Neurologically speaking, ascribed “authenticity” matters to us


“Authenticity” is such an interesting part of art crime and illicit antiquities research.

The need for an object to be “real” seems to be a poorly examined aspect of collecting. Known copies or unknown forgeries are treated like the scourge of the art world. Moreover, tales of fakes and fakers are gleefully consumed by the general public. Ascribed value, reality, authenticity, and so forth appear to be an important aspect of the human experience of art. As it turns out, there is neurological proof of this.

Frontiers in Neuroscience has just published a paper by a team of neuroscientists from Oxford: Mengfei Huang, Holly Bridge, Martin J. Kemp. Entitled “Human cortical activity evoked by the assignment of authenticity when viewing works of art”, the authors devised an experiment where research subjects were shown a series of Rembrandt paintings while their brains were being fMRI’ed. In their own words, “use of this image set allowed us to separate the brain’s response to images of genuine and fake pictures from the brain’s response to external advice about the authenticity of the paintings.” Basically the authors of this paper wanted to see, first, if we experience real and fake Rembrandts in neurologically different ways and, second, if we experience what we are TOLD are real and fake Rembrandts in neurologically different ways.

The authors begin by noting that our understanding of the ‘realness’ or ‘fakeness’ of a piece might have a significant effect on our experience of the piece as an art object. While previous fMRI studies have shown that the neurological experience of art goes far beyond the visual, the effect of non-visual authenticity information has only been an area of discussion in art-history. Authority figures come into play here: so-called expert opinion is highly influential on how art is received. The question is, then, what happens neurologically when we are told by an authority figure that a piece of art is either “real” or “fake”?

The results were super interesting. To risk simplifying them beyond use, the authors found that subjects experienced (neurological) reward when told that a Rembrandt that they were viewing was “real” and they found that subjects brains freaked out a little when told that a Rembrandt that they were viewing was not “real”.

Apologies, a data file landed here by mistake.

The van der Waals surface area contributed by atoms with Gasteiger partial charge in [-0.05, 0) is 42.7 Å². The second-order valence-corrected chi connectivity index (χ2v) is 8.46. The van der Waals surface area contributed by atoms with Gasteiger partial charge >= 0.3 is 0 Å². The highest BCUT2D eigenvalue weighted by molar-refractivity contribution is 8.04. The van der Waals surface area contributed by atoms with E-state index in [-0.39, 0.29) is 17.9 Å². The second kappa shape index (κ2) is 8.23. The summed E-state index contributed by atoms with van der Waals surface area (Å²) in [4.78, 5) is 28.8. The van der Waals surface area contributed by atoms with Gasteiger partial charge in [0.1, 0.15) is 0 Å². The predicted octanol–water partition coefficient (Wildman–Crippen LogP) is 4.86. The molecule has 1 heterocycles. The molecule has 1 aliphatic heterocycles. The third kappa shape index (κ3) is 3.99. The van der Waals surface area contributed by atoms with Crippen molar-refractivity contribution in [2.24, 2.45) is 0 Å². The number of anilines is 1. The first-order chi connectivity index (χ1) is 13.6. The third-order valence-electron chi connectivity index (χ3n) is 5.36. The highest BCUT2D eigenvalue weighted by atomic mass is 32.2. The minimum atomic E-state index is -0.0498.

Taking it step by step:

    1. the authors found that subjects’ brains responded the same to real Rembrandts as to fake Rembrandts when they had no knowledge that a piece might be fake, i.e. with no info to go on, they experienced real and fake Rembrandts the same way.
    2. when told that a piece they were looking at was fake, “participants reported that they were actively engaged in trying to detect the flaws in the presented image to gain confirmatory evidence in favor of the assignment”; this was seen in the fMRI.
    3. when told that a piece they were looking at was real, the only part of the brain that lit up was the area associated with reward and monetary gain which researchers link to an increase in the perceived value of the artwork.
  1. it didn’t matter if the fake was really a fake, or if the real piece was really a real piece. All that mattered was what the researchers called it.

    Getty Kouros

    “Real” or not, I’ll always experience the Getty Kouros as suspect

Their conclusion, then, is that authenticity as assigned by an expert has a clear effect on how non-expert audiences experience any particular artwork at a neurological level. Calling a “real” masterpiece a fake and a “fake” masterpiece real has non-subtle results.

This fits in to what many of us see as an almost strange power that certain experts have over the “value” of art as well as anecdotal and personal evidence which indicates that if there is any question to an object’s authenticity, we can never see it the same again.

Take, for one obvious example, the Getty Kouros. Fake or not, I find that every time I see a photo of it I look for flaws much like the subjects in this study. It is undeniably a well made piece, interesting and beautiful for what it is no matter when it was made, yet I see it as a potential fake and thus as suspect. Or, in a particularly embarrassing example, I was 100% sure that the lintels from Yaxchilan were in Mexico and that the pieces in the British Museum were “fakes”: plaster casts of the real objects made by Alfred Maudslay in the late 1800s. I went so far as to stick my finger right into the bas relief, showing my companion what I saw as a seam in the plaster. There were lasers going across it, the alarm sounded, the security guards came, they were the real Yaxchilan lintels.  I had looked at them for two years as casts in my mind, and I could honestly feel my experience of them change as the polite but stern guard told me to cut it out.

Yaxchilan Lintel 24

Lintel 24 from Yaxchilan which is most certainly in the British Museum

Anyhow, I want to think about these sorts of results as they might apply to research into the sale and collection of antiquities. Talking purely of discouragement and prevention, if we have a neurological aversion to fakes perhaps that is what we need to play up to the general public. Explanation of the destruction of context is a noble pursuit, but perhaps more time should be spent promoting major fakes, publicizing clear fakes that appear in auction catalogs, and all around sowing the seeds of doubt.

As a conclusion of sorts, I had a chuckle when I read the following line: “there are experts who devote themselves to the study of fakes. We reasoned that such experts might find the viewing of fakes more rewarding than the viewing of authentic works.” I love fakes…